6. Who or what are your biggest off field influences? Both of my parents have been huge influences and for different reasons. My dad was an all American in college and played in the NFL so he was able to teach me how to play the game the right way from the very beginning. My mom has always been my number one fan and is someone who has my back no matter what. She also knows football better than 99% of women on earth and can be honest with me when it comes to what I’m doing
  7. What is your favorite TV show/music artist? My favorite artist is definitely Drake. He’s consistently putting out high quality music with ease. Favorite tv show is Naruto which expanded into the next show Boruto: I’ve watch over 600 episodes combined
  8. Do you model your game after anyone, and if so, why? I’ve always looked to play with my own style but there are two players who I can say I appreciate the way they play the game. Patrick Willis and Tyrann Mathieu are two guys who play with an absolute fearless attitude and can make the big play at any minute. Willis’ tenacity and Mathieu’s ability to change the game with one play are traits that i feel i carry over in my game.

    9)Where do you learn more, the film room or the football field? I feel that the film room is essential because it gives you the ability to critique yourself and see how the small details can change a play from being a big play for the offense to a 1 yard gain with technique or better execution. At this point in my career, i feel that practice is where i hone my game the most because i get to see every rep what works and what doesn’t. So now by the time practice is over, i already know what I’ll see on film with good plays and bad because I’ve corrected the mistakes i made in practice already and know what i need to do better.

    10)What is the biggest lesson you learned on the field and how did you use that moving forward? The biggest lesson i learned in college that I’ll carry with me forever is that you don’t know the impact you’re really having on someone else. That goes from my impact on others and what others did to impact myself. You don’t always know the difference you’re making until after the fact and getting the chance to talk with guys who genuinely appreciated what i was able to do for them as a teammate and a friend is remarkable. It’s something you cherish and lets you know you’re doing something right. At the same time, I’ve had coaches and other individuals y’all one way around me, but their actions told me a different story. This lets you know that not everyone is the same quality of character and that you have to really let people show what your worth is to them. It’s a tough lesson to learn and not one that feels great, but it has helped me grow nonetheless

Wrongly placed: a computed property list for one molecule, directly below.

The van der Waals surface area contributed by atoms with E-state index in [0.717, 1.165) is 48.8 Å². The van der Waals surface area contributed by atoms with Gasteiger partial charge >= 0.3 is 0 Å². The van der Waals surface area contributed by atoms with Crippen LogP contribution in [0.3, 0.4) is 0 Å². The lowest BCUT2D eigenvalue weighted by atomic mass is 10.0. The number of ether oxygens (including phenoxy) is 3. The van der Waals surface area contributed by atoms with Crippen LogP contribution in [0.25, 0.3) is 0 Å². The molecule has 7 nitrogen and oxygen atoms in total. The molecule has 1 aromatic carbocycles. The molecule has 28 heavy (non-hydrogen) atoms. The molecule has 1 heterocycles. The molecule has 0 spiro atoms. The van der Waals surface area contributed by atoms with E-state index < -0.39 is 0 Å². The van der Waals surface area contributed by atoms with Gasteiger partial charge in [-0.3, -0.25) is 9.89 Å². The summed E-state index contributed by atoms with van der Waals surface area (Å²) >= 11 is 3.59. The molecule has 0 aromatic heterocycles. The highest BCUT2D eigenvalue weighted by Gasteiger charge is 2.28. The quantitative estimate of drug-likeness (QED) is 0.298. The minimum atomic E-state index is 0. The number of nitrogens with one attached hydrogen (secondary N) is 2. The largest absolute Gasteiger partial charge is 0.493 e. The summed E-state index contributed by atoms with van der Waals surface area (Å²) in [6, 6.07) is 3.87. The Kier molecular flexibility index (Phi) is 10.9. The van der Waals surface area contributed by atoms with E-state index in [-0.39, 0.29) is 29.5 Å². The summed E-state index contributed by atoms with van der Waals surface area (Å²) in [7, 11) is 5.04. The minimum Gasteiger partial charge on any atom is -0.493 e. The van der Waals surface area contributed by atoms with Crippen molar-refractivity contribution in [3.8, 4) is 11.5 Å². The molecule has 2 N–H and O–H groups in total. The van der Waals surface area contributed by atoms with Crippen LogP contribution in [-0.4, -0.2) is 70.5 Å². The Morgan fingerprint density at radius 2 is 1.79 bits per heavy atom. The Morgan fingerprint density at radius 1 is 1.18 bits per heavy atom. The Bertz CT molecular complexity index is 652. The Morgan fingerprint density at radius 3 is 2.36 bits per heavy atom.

11)Who is the best player you faced and who you have played with? The best player i played against in a game goes to Quinton Flowers. The reason is I’ve never had a guy like that who i could not get a hit on. The way he moved and could avoid contact at any moment was remarkable and i respect him for that. I probably tackled him 6 times but none were impactful hits and that was because of him. Best I’ve played with is tough. I’ll go with Dawaune Smoot because i played with him in games, but from what I’ve seen in practice so far it might be Antoine Brooks. That dude is dynamite and i think he’ll have an incredible season.

    12)What are some of your short term and long term goals for this year? Short term: get in the best shape of my life and help my team put together the best season in a long time for the Terps. All big ten and academic all American can go with that too. Long term: prove to whoever is watching that I’m a clear cut NFL caliber talent and earn the respect of a team so that they’ll call my name on draft night 2019

    I want to thank & wish Tre the best going foward. He couldn’t have been nicer, I really mean that.

    Check out some of Watson’s highlights


2 Responses to “2019 NFL Draft Prospect Interview: Tre Watson”

  1. Tazim Wajed says:

    Great article!